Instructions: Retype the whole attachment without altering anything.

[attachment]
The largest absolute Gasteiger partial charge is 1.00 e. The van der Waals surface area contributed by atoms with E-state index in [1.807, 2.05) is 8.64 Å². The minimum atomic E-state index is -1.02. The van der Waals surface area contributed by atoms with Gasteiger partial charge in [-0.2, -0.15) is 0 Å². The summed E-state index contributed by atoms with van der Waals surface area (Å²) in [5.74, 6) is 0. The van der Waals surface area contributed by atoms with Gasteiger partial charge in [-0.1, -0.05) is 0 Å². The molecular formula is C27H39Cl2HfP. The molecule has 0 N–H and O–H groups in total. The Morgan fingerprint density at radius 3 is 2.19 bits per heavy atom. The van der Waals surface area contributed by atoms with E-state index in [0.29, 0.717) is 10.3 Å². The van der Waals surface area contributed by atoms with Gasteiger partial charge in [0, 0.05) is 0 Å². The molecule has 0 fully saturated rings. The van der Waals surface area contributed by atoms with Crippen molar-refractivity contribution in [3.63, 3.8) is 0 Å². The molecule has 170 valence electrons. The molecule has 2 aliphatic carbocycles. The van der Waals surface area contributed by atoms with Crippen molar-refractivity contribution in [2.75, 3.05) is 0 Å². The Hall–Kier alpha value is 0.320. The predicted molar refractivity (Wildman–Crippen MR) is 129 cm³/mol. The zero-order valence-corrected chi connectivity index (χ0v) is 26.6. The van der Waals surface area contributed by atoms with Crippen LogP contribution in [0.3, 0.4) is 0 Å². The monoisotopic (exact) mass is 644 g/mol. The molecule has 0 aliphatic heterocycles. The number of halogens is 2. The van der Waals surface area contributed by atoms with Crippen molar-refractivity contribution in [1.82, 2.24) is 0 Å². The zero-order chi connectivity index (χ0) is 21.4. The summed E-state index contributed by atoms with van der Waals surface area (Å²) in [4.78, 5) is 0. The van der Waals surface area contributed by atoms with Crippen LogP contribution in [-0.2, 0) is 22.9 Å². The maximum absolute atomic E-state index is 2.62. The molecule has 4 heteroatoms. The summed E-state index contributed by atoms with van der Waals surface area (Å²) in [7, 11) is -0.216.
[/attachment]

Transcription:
The largest absolute Gasteiger partial charge is 1.00 e. The van der Waals surface area contributed by atoms with E-state index in [1.807, 2.05) is 8.64 Å². The minimum atomic E-state index is -1.02. The van der Waals surface area contributed by atoms with Gasteiger partial charge in [-0.2, -0.15) is 0 Å². The summed E-state index contributed by atoms with van der Waals surface area (Å²) in [5.74, 6) is 0. The van der Waals surface area contributed by atoms with Gasteiger partial charge in [-0.1, -0.05) is 0 Å². The molecular formula is C27H39Cl2HfP. The molecule has 0 N–H and O–H groups in total. The Morgan fingerprint density at radius 3 is 2.19 bits per heavy atom. The van der Waals surface area contributed by atoms with E-state index in [0.29, 0.717) is 10.3 Å². The van der Waals surface area contributed by atoms with Gasteiger partial charge in [0, 0.05) is 0 Å². The molecule has 0 fully saturated rings. The van der Waals surface area contributed by atoms with Crippen molar-refractivity contribution in [3.63, 3.8) is 0 Å². The molecule has 170 valence electrons. The molecule has 2 aliphatic carbocycles. The van der Waals surface area contributed by atoms with Crippen molar-refractivity contribution in [2.75, 3.05) is 0 Å². The Hall–Kier alpha value is 0.320. The predicted molar refractivity (Wildman–Crippen MR) is 129 cm³/mol. The zero-order valence-corrected chi connectivity index (χ0v) is 26.6. The van der Waals surface area contributed by atoms with Crippen LogP contribution in [0.3, 0.4) is 0 Å². The monoisotopic (exact) mass is 644 g/mol. The molecule has 0 aliphatic heterocycles. The number of halogens is 2. The van der Waals surface area contributed by atoms with Crippen molar-refractivity contribution in [1.82, 2.24) is 0 Å². The zero-order chi connectivity index (χ0) is 21.4. The summed E-state index contributed by atoms with van der Waals surface area (Å²) in [4.78, 5) is 0. The van der Waals surface area contributed by atoms with Crippen LogP contribution in [-0.2, 0) is 22.9 Å². The maximum absolute atomic E-state index is 2.62. The molecule has 4 heteroatoms. The summed E-state index contributed by atoms with van der Waals surface area (Å²) in [7, 11) is -0.216.